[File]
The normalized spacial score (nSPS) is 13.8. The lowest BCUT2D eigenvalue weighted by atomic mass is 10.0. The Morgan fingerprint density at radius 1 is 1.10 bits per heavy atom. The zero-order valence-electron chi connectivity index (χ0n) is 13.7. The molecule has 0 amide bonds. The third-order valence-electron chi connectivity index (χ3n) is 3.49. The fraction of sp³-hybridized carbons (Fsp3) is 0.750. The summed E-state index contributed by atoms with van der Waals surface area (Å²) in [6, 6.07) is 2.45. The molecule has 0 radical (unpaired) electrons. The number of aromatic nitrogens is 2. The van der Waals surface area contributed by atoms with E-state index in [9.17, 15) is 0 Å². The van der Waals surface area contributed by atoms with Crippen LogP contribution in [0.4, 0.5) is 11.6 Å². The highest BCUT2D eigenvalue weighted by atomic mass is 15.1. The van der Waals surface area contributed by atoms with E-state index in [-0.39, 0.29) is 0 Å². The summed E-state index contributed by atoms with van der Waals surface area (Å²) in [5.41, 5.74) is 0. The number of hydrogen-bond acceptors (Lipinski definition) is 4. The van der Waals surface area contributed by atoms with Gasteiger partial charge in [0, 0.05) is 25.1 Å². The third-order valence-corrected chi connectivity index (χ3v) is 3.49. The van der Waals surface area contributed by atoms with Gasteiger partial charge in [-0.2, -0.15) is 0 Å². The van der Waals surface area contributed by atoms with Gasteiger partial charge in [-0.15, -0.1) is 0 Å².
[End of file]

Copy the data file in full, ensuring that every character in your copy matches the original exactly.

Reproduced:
The normalized spacial score (nSPS) is 13.8. The lowest BCUT2D eigenvalue weighted by atomic mass is 10.0. The Morgan fingerprint density at radius 1 is 1.10 bits per heavy atom. The zero-order valence-electron chi connectivity index (χ0n) is 13.7. The molecule has 0 amide bonds. The third-order valence-electron chi connectivity index (χ3n) is 3.49. The fraction of sp³-hybridized carbons (Fsp3) is 0.750. The summed E-state index contributed by atoms with van der Waals surface area (Å²) in [6, 6.07) is 2.45. The molecule has 0 radical (unpaired) electrons. The number of aromatic nitrogens is 2. The van der Waals surface area contributed by atoms with E-state index in [9.17, 15) is 0 Å². The van der Waals surface area contributed by atoms with Crippen LogP contribution in [0.4, 0.5) is 11.6 Å². The highest BCUT2D eigenvalue weighted by atomic mass is 15.1. The van der Waals surface area contributed by atoms with E-state index in [-0.39, 0.29) is 0 Å². The summed E-state index contributed by atoms with van der Waals surface area (Å²) in [5.41, 5.74) is 0. The number of hydrogen-bond acceptors (Lipinski definition) is 4. The van der Waals surface area contributed by atoms with Gasteiger partial charge in [0, 0.05) is 25.1 Å². The third-order valence-corrected chi connectivity index (χ3v) is 3.49. The van der Waals surface area contributed by atoms with Gasteiger partial charge in [-0.2, -0.15) is 0 Å². The van der Waals surface area contributed by atoms with Gasteiger partial charge in [-0.15, -0.1) is 0 Å².